If you have the will to live it is amazing what you can achieve
By Margie Brown
I am now 91 years old and it’s been 30 years since I experienced a stroke.
You may ask why I am talking about it now, but I want people to know you can live a full and happy life after stroke. It’s not always easy, but it can be done.
While there is never a good time to have a stroke, mine happened just days before my mother’s funeral. I was living in Merimbula, on the New South Wales coast at the time. My sister and her husband were visiting to help with the funeral preparations. They had gone for a walk and I was standing in the kitchen alone, looking out over the water when I got a strange pain in my head. I moved to the loungeroom and sat down as the pain got stronger and stronger. Then it became so intense it was like an atomic bomb in my brain.
I don’t remember anything else until I woke from a coma in a hospital in Canberra eight days later. I couldn’t move. I was like a statue welded to the bed. It was horrifying for a mother of three who had been so active and capable. In that moment, I honestly wondered why the doctors had not let me die.
Then all of a sudden, my thumb moved. It was the most magnificent feeling. That tiny movement became my inspiration to live. I thought if I can move my thumb, I might just be able to move other parts of my body.
I learnt quickly that so much of my recovery was about my mindset. I had to be determined. I couldn’t allow myself to give up, even on the days when I was frustrated and angry. I was 60 years old and I was in the prime of my life, but I felt stuck in a broken body and needed that to change. I cried enough tears to last me a lifetime in the first year after my stroke, but I learnt if you have the will to live, it's amazing what you can achieve.
I spent 12 months in rehabilitation. It was strict and the team pushed me hard. We firstly worked on getting movement in my limbs and on sitting up. Then on fine motor tasks like holding a pen, writing and drawing. My ultimate goal was to learn to walk again and walk out of that centre and rejoin my family and community.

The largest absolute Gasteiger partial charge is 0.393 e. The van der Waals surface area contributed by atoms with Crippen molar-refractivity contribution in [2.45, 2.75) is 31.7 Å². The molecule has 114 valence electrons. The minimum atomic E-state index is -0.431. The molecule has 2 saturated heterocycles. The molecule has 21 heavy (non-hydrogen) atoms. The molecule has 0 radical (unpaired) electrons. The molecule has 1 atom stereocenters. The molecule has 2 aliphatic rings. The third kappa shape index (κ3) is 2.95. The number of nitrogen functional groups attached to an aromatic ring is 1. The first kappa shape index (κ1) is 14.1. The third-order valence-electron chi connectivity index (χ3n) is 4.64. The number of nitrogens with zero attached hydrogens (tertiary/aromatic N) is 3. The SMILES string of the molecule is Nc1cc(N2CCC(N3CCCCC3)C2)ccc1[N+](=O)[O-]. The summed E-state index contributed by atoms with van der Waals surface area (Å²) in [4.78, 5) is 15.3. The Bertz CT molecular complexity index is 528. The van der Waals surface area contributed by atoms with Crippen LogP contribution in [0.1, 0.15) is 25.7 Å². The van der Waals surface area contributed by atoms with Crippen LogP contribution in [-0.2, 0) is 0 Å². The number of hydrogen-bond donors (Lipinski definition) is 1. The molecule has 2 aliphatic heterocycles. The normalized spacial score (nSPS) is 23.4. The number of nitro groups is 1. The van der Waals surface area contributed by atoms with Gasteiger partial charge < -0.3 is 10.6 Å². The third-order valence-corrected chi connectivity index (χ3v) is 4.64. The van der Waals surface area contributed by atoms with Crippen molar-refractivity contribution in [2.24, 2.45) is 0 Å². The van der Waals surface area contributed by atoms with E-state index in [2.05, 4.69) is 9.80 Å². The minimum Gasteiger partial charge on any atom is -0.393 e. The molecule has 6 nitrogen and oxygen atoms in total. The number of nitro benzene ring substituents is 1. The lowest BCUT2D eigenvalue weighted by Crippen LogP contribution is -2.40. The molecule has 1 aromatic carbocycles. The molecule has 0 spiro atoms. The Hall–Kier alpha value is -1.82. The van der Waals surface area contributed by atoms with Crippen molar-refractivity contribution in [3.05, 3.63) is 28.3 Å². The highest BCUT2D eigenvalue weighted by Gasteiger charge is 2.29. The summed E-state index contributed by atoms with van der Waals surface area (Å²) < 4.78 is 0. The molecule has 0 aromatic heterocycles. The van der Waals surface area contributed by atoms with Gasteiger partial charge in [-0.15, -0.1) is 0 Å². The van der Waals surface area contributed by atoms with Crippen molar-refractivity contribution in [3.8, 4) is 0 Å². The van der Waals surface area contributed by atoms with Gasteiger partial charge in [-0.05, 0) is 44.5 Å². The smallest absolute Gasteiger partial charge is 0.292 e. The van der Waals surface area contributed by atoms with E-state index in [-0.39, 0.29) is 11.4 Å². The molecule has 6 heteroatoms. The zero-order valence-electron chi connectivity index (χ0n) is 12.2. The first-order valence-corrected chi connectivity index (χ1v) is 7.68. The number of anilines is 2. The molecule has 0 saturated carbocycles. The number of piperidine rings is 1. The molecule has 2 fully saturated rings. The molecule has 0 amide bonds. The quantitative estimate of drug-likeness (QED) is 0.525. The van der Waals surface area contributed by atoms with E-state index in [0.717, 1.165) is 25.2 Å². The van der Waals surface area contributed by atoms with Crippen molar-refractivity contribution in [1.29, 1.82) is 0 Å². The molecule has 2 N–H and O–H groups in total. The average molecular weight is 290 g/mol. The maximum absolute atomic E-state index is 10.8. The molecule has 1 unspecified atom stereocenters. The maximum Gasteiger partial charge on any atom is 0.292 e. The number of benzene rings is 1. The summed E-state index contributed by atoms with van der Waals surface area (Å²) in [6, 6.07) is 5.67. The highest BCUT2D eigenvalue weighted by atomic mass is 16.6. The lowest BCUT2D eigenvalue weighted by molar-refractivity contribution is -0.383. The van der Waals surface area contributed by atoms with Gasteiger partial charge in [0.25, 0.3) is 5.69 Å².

About six months after my stroke, I asked if I could focus on some practical skills like sweeping floors, making beds and cooking. I still remember the first meal I made. It was a quiche and an apple pie. I had to start from scratch with writing a shopping list. The staff picked up the ingredients for me and then I took over. The meal took me all day to complete. I cried, I was sweaty, but I was determined to put that pie on the table. It tasted terrible, but I did it!
I am thankful I had fantastic support in my recovery. My darling husband Peter disappeared in a light plane accident 20 years earlier, which left me shattered, but my friend Colin was by my side when I woke from a coma. Colin promised he would take care of me from that moment on. We were just friends before my stroke, but the day Colin took me home from rehabilitation he told my family “the day I met Margie was the day I fell in love with her.” He had just never found the right opportunity to tell me.
Colin kept his word. We had a beautiful time together. He looked after me well and we were married four years later. He sadly passed away about 15 years ago and I miss him every day.
My children don’t live close by, but they try to see me as often as they can. I also have eight grand children and great grandkids galore which bring me so much joy. I love talking to them and getting photos in the mail.
Despite my age and my left side deficit, I live independently. I have a team of helpers who I adore. I enjoy reading, television, keeping in contact with my family and cooking. I love sharing the cakes I have baked with visitors.
These days it is a bit harder to get around and I use a walking frame, but my determination to live my life has served me well. I am happy.
I am sure there are much more advanced treatments for stroke these days and new innovations in rehabilitation, but I urge anyone who has had a stroke to believe in themselves no matter what. It took many years to mentally accept my disability, but it did get easier. You may make it to your 90s like me!
My motto is whatever I can do, I will.